Big data, privacy, and the FTC

Recently, FTC Chairwoman Edith Ramirez announced that the FTC will be aggressively policing companies with control over large databases of information, and will crack down on companies that don’t practice what they preach with consumer data use and data security. This announcement comes right on the heels of FTC member Julie Brill’s op-ed in the Washington Post about the agency’s new standards of transparency for data brokers.

This should not surprise anyone, or cause anyone to panic. Large data brokers — “big data” — is a major privacy battleground, and if you’re not aware of that right now, you’re not paying attention. Companies that control, and can aggregate and analyze, vast quantities of different kinds of data are using their abilities to innovate, and we are only beginning to see how big data can be used for exciting predictive analytics (analyzing trends in current data in order to predict future trends). However, these same predictive analytic abilities also pose a privacy risk.

For example, since 2008, Google has been monitoring its search data to help fight the flu. Using pattern analysis on aggregated search queries, Google has started correlating search trends to flu outbreaks. As it has amassed more and more data, Google began doing predictive analytics on these search trends. It is now able to predict a flu outbreak based on these search patterns /more quickly than/ the CDC can (because in the real world, people often put off going to the doctor when they have the sniffles, but they’ll do a Google search for home remedies). Because Google Flu Trends can predict large outbreaks, the CDC can get flu vaccine to affected cities in time.

That’s the positive side of big data. One of the negative sides is the way a store may aggregate and monitor its customers’ purchases so closely that it can predict changes in an individual’s health. For instance, Target assigns each of its customers a “pregnancy prediction” score based on their other purchases, such as lotion or vitamins, and begins to send coupons and advertisements accordingly. A customer became very angry upon receiving coupons from Target for diapers and cribs addressed to his teenage daughter, who had not yet disclosed to him that she was pregnant, and had certainly not intentionally disclosed it to Target or authorized Target to disclose her health information.

The FTC has to strike a delicate balance here between the beneficial promises of big data and the very real privacy issues that predictive analytics raises. In taking a position of aggressive policing, Chairwoman Ramirez has said that she wants to enable the FTC to “get out of the way of innovation while making sure that consumer privacy is respected.”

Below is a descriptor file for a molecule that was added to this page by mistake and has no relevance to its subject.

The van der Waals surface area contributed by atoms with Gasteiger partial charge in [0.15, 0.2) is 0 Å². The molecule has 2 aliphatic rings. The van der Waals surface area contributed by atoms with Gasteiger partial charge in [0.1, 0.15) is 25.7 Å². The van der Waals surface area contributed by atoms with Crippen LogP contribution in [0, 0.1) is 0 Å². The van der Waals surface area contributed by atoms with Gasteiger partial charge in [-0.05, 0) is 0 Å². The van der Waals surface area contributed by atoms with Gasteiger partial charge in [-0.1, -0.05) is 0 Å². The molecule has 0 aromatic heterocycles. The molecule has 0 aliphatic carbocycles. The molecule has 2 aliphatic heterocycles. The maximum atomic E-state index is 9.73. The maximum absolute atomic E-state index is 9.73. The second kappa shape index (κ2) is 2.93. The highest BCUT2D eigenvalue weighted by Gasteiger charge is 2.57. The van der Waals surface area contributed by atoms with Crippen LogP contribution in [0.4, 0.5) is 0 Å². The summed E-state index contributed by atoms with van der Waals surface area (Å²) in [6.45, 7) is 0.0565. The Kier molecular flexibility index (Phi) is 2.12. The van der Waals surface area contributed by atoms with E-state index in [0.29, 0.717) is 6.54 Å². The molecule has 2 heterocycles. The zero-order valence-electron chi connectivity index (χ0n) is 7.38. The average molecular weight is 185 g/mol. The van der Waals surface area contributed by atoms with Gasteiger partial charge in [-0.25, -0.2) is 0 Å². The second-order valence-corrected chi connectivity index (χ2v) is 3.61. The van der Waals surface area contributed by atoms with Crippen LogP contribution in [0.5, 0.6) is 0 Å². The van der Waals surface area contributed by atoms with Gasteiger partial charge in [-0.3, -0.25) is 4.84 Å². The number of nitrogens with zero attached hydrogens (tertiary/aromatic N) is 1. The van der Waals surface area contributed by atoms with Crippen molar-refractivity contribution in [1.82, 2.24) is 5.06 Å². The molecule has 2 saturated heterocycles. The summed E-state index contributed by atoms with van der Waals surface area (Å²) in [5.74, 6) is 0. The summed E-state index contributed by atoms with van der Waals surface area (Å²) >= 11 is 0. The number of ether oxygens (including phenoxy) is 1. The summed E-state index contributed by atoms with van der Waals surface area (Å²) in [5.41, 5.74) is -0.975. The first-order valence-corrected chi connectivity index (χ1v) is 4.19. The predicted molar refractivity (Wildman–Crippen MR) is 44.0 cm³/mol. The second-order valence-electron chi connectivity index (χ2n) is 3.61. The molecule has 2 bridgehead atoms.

So what does this mean to you?

If you’re a consumer: not much. There are a lot of companies, and more each day, gathering your information, aggregating your data, and performing predictive analytics. All this means is that the FTC will be doing more stringent enforcement of these companies’ privacy practices, and that’s a good thing for consumers.

If you’re a big data company, or trying to become one, this is more interesting to you. As they say, forewarned is forearmed: you know that the FTC will be policing big data aggressively. Take your fate into your own hands.

  • Start by building privacy controls in from the beginning. Privacy by design is one of the FTC’s major cornerstones to good organizational privacy. If you approach your business venture knowing that there will be privacy concerns and build in ways to mitigate and manage those privacy concerns from the start, you’ll be much better off as your business grows.
  • Communicate your privacy practices clearly to your users. You don’t have to hold back from doing the things that make your business work. You just need to tell your users what things you’re doing, and allow them to make informed decisions. When users can make informed decisions based on clearly presented facts, they are more likely to trust you with their information.
  • Establish good internal privacy and security policies so that your company can keep its promises. You may have the greatest privacy policy in the world, but if your employees aren’t reading it and don’t know what your promises are, then they won’t be able to follow it. Your application developers won’t be able to build privacy controls into new updates if they don’t know the rules. Your network and firewall administrators can’t set up security policies that are in line with what you have promised.
  • Maintain good data security practices, so that your users aren’t harmed when they give up their data to you. Inadequate data security is a problem for any company, but it can be catastrophic for big data brokers who have vast stores of consumer data. The FTC will be specifically looking for companies who are putting their customers at risk by failing to keep data secure, so set up good data encryption schemes, patch your equipment properly, and educate your internal users on good practices.